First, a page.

As Georgianne’s story illustrates, it’s not only your expectations about your role that are affecting the daily tension levels in your home. Your husband has his own set of ideas that are influencing his behavior, too. Perhaps he believes that this new family will assuage some of the guilt he feels for putting his kids through divorce.
Maybe he thinks you should just step in and become a mother figure for his children. Full-time stepmothers often report that their husbands expected them to step into the role their ex-wives vacated by asking them to take over the scheduling and school visits. A lot of dads hope for instant love between stepkids and stepmoms.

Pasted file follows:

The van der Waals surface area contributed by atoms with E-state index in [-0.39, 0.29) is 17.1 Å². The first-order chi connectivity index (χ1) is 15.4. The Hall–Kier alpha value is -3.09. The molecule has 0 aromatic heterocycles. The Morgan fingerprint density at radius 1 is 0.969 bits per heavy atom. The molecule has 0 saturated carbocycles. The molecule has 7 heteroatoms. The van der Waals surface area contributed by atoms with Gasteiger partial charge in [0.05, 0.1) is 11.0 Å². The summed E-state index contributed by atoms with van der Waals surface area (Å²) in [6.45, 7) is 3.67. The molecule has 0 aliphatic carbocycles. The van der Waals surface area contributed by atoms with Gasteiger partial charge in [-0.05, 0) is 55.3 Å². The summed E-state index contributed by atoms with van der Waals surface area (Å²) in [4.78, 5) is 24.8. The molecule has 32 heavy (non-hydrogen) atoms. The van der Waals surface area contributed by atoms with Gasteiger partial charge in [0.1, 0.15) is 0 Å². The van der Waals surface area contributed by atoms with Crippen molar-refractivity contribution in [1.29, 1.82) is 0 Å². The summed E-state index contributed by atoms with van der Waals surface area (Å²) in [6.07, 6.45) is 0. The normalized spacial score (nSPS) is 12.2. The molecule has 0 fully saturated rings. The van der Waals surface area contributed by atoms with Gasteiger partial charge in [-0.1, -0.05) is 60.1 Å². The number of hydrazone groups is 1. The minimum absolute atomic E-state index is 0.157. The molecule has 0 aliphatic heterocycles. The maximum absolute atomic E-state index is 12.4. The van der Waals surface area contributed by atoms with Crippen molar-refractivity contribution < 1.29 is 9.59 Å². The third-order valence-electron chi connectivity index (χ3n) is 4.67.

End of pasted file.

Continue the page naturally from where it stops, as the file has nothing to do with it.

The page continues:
In psychologist Dr. Ann Orchard’s research for her study, “Expectations of the Stepmother’s Role” published in 1999 in the Journal of Divorce and Remarriage, she found a majority of the stepmothers she surveyed did not expect to replace or compete with her stepchildren’s mother. But a large number of fathers expected their new wives to immediately take over the mother role and asked them to get involved in parenting, in effect replacing one family with another.
Clearly, this can cause major disagreements in a new marriage, when the two heads of the house have such different dreams for their new family. Heidi, the former family law attorney, now stay-at-home stepmom, remembers when John came to pick her up to move to her new home.